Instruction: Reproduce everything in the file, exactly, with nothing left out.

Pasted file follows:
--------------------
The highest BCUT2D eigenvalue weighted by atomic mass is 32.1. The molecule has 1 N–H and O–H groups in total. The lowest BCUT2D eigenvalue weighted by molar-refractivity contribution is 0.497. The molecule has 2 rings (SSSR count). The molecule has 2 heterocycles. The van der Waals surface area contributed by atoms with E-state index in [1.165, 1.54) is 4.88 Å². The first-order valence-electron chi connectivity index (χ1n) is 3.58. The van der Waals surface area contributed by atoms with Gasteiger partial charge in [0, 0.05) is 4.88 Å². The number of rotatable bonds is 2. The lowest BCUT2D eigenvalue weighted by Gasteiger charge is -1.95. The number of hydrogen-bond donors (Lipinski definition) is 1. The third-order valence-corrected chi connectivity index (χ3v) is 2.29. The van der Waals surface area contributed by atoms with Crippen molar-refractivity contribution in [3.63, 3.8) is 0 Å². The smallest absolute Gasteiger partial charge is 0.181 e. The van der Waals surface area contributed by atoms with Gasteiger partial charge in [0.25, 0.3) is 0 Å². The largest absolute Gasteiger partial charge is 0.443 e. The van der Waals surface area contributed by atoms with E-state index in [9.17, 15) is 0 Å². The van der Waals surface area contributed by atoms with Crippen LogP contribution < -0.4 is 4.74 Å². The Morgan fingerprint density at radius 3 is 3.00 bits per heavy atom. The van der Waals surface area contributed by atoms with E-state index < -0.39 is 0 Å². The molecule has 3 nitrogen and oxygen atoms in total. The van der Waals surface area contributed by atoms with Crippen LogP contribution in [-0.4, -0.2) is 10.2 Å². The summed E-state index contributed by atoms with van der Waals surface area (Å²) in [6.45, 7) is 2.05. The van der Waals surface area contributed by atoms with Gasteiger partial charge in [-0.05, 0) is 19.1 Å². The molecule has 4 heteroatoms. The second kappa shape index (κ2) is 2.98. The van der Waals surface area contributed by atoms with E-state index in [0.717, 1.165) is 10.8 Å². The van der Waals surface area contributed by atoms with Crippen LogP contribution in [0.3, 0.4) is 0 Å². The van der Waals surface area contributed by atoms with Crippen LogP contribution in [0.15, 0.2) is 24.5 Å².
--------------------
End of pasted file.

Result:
The highest BCUT2D eigenvalue weighted by atomic mass is 32.1. The molecule has 1 N–H and O–H groups in total. The lowest BCUT2D eigenvalue weighted by molar-refractivity contribution is 0.497. The molecule has 2 rings (SSSR count). The molecule has 2 heterocycles. The van der Waals surface area contributed by atoms with E-state index in [1.165, 1.54) is 4.88 Å². The first-order valence-electron chi connectivity index (χ1n) is 3.58. The van der Waals surface area contributed by atoms with Gasteiger partial charge in [0, 0.05) is 4.88 Å². The number of rotatable bonds is 2. The lowest BCUT2D eigenvalue weighted by Gasteiger charge is -1.95. The number of hydrogen-bond donors (Lipinski definition) is 1. The third-order valence-corrected chi connectivity index (χ3v) is 2.29. The van der Waals surface area contributed by atoms with Crippen molar-refractivity contribution in [3.63, 3.8) is 0 Å². The smallest absolute Gasteiger partial charge is 0.181 e. The van der Waals surface area contributed by atoms with Gasteiger partial charge in [0.25, 0.3) is 0 Å². The largest absolute Gasteiger partial charge is 0.443 e. The van der Waals surface area contributed by atoms with E-state index in [9.17, 15) is 0 Å². The van der Waals surface area contributed by atoms with Crippen LogP contribution < -0.4 is 4.74 Å². The Morgan fingerprint density at radius 3 is 3.00 bits per heavy atom. The van der Waals surface area contributed by atoms with E-state index < -0.39 is 0 Å². The molecule has 3 nitrogen and oxygen atoms in total. The van der Waals surface area contributed by atoms with Crippen LogP contribution in [-0.4, -0.2) is 10.2 Å². The summed E-state index contributed by atoms with van der Waals surface area (Å²) in [6.45, 7) is 2.05. The van der Waals surface area contributed by atoms with Gasteiger partial charge in [-0.05, 0) is 19.1 Å². The molecule has 4 heteroatoms. The second kappa shape index (κ2) is 2.98. The van der Waals surface area contributed by atoms with E-state index in [0.717, 1.165) is 10.8 Å². The van der Waals surface area contributed by atoms with Crippen LogP contribution in [0.3, 0.4) is 0 Å². The van der Waals surface area contributed by atoms with Crippen LogP contribution in [0.15, 0.2) is 24.5 Å².